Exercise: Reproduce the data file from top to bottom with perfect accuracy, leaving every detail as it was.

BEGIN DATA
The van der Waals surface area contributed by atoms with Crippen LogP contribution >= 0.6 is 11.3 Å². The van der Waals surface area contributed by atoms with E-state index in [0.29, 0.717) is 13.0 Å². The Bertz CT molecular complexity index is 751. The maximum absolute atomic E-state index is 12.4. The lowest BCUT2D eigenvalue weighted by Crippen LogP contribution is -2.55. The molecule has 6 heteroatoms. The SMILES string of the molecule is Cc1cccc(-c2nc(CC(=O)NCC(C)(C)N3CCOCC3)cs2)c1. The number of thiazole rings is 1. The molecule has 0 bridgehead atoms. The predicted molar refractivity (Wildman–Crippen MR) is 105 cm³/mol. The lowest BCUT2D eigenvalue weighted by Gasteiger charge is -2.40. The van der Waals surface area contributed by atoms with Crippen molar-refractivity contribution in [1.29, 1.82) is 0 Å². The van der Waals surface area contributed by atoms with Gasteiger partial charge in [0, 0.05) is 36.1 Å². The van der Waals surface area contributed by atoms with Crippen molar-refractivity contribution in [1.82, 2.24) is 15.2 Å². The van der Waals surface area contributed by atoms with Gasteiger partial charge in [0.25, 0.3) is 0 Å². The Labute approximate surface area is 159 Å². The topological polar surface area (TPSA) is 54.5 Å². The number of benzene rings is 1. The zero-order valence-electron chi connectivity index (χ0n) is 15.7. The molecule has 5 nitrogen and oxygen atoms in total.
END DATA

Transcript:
The van der Waals surface area contributed by atoms with Crippen LogP contribution >= 0.6 is 11.3 Å². The van der Waals surface area contributed by atoms with E-state index in [0.29, 0.717) is 13.0 Å². The Bertz CT molecular complexity index is 751. The maximum absolute atomic E-state index is 12.4. The lowest BCUT2D eigenvalue weighted by Crippen LogP contribution is -2.55. The molecule has 6 heteroatoms. The SMILES string of the molecule is Cc1cccc(-c2nc(CC(=O)NCC(C)(C)N3CCOCC3)cs2)c1. The number of thiazole rings is 1. The molecule has 0 bridgehead atoms. The predicted molar refractivity (Wildman–Crippen MR) is 105 cm³/mol. The lowest BCUT2D eigenvalue weighted by Gasteiger charge is -2.40. The van der Waals surface area contributed by atoms with Crippen molar-refractivity contribution in [1.29, 1.82) is 0 Å². The van der Waals surface area contributed by atoms with Gasteiger partial charge in [0, 0.05) is 36.1 Å². The van der Waals surface area contributed by atoms with Crippen molar-refractivity contribution in [1.82, 2.24) is 15.2 Å². The van der Waals surface area contributed by atoms with Gasteiger partial charge in [0.25, 0.3) is 0 Å². The Labute approximate surface area is 159 Å². The topological polar surface area (TPSA) is 54.5 Å². The number of benzene rings is 1. The zero-order valence-electron chi connectivity index (χ0n) is 15.7. The molecule has 5 nitrogen and oxygen atoms in total.